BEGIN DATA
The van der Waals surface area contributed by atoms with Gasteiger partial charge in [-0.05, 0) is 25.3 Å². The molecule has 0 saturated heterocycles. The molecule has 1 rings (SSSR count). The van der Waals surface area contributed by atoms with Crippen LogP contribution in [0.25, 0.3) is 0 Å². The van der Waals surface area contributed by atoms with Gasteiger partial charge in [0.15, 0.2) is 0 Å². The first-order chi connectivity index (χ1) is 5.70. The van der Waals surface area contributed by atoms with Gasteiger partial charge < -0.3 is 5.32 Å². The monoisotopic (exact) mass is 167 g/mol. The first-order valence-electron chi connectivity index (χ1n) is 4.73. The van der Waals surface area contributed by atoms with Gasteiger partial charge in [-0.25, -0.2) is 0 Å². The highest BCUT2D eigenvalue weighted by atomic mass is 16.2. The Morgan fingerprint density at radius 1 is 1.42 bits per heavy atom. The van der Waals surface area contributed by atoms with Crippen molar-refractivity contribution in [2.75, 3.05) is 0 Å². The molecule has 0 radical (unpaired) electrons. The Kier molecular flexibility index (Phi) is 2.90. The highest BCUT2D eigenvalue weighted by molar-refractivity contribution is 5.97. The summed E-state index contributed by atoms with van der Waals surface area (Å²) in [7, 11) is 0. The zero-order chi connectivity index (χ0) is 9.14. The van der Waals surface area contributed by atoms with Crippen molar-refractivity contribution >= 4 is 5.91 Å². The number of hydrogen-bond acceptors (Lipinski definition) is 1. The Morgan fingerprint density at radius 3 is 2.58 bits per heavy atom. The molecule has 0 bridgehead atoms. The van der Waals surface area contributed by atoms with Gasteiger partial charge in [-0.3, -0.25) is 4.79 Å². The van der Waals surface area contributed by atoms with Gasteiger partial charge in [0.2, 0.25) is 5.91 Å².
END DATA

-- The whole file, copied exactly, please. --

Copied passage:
The van der Waals surface area contributed by atoms with Gasteiger partial charge in [-0.05, 0) is 25.3 Å². The molecule has 0 saturated heterocycles. The molecule has 1 rings (SSSR count). The van der Waals surface area contributed by atoms with Crippen LogP contribution in [0.25, 0.3) is 0 Å². The van der Waals surface area contributed by atoms with Gasteiger partial charge in [0.15, 0.2) is 0 Å². The first-order chi connectivity index (χ1) is 5.70. The van der Waals surface area contributed by atoms with Gasteiger partial charge < -0.3 is 5.32 Å². The monoisotopic (exact) mass is 167 g/mol. The first-order valence-electron chi connectivity index (χ1n) is 4.73. The van der Waals surface area contributed by atoms with Gasteiger partial charge in [-0.25, -0.2) is 0 Å². The highest BCUT2D eigenvalue weighted by atomic mass is 16.2. The Morgan fingerprint density at radius 1 is 1.42 bits per heavy atom. The van der Waals surface area contributed by atoms with Crippen molar-refractivity contribution in [2.75, 3.05) is 0 Å². The molecule has 0 radical (unpaired) electrons. The Kier molecular flexibility index (Phi) is 2.90. The highest BCUT2D eigenvalue weighted by molar-refractivity contribution is 5.97. The summed E-state index contributed by atoms with van der Waals surface area (Å²) in [7, 11) is 0. The zero-order chi connectivity index (χ0) is 9.14. The van der Waals surface area contributed by atoms with Crippen molar-refractivity contribution >= 4 is 5.91 Å². The number of hydrogen-bond acceptors (Lipinski definition) is 1. The Morgan fingerprint density at radius 3 is 2.58 bits per heavy atom. The molecule has 0 bridgehead atoms. The van der Waals surface area contributed by atoms with Gasteiger partial charge in [-0.3, -0.25) is 4.79 Å². The van der Waals surface area contributed by atoms with Gasteiger partial charge in [0.2, 0.25) is 5.91 Å².